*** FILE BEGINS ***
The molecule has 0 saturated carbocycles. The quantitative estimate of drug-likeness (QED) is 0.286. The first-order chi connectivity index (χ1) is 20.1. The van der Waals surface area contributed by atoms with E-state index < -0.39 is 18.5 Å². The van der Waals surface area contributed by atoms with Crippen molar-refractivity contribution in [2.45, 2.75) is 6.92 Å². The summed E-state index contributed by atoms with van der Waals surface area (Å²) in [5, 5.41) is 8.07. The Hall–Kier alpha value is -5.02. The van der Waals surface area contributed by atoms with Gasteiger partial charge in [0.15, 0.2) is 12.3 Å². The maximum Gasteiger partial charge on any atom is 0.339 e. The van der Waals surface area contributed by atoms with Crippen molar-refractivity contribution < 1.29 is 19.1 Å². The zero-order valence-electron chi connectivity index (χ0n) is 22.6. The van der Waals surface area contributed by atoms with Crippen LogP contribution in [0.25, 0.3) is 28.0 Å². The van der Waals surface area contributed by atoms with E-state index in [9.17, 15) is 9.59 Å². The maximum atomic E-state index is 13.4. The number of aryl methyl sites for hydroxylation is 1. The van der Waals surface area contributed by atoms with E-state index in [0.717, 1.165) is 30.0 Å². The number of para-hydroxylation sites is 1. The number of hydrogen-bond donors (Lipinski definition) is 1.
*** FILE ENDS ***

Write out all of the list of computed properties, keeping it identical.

The molecule has 0 saturated carbocycles. The quantitative estimate of drug-likeness (QED) is 0.286. The first-order chi connectivity index (χ1) is 20.1. The van der Waals surface area contributed by atoms with E-state index < -0.39 is 18.5 Å². The van der Waals surface area contributed by atoms with Crippen molar-refractivity contribution in [2.45, 2.75) is 6.92 Å². The summed E-state index contributed by atoms with van der Waals surface area (Å²) in [5, 5.41) is 8.07. The Hall–Kier alpha value is -5.02. The van der Waals surface area contributed by atoms with Gasteiger partial charge in [0.15, 0.2) is 12.3 Å². The maximum Gasteiger partial charge on any atom is 0.339 e. The van der Waals surface area contributed by atoms with Crippen molar-refractivity contribution < 1.29 is 19.1 Å². The zero-order valence-electron chi connectivity index (χ0n) is 22.6. The van der Waals surface area contributed by atoms with Crippen LogP contribution in [0.25, 0.3) is 28.0 Å². The van der Waals surface area contributed by atoms with E-state index in [9.17, 15) is 9.59 Å². The maximum atomic E-state index is 13.4. The number of aryl methyl sites for hydroxylation is 1. The van der Waals surface area contributed by atoms with E-state index in [0.717, 1.165) is 30.0 Å². The number of para-hydroxylation sites is 1. The number of hydrogen-bond donors (Lipinski definition) is 1.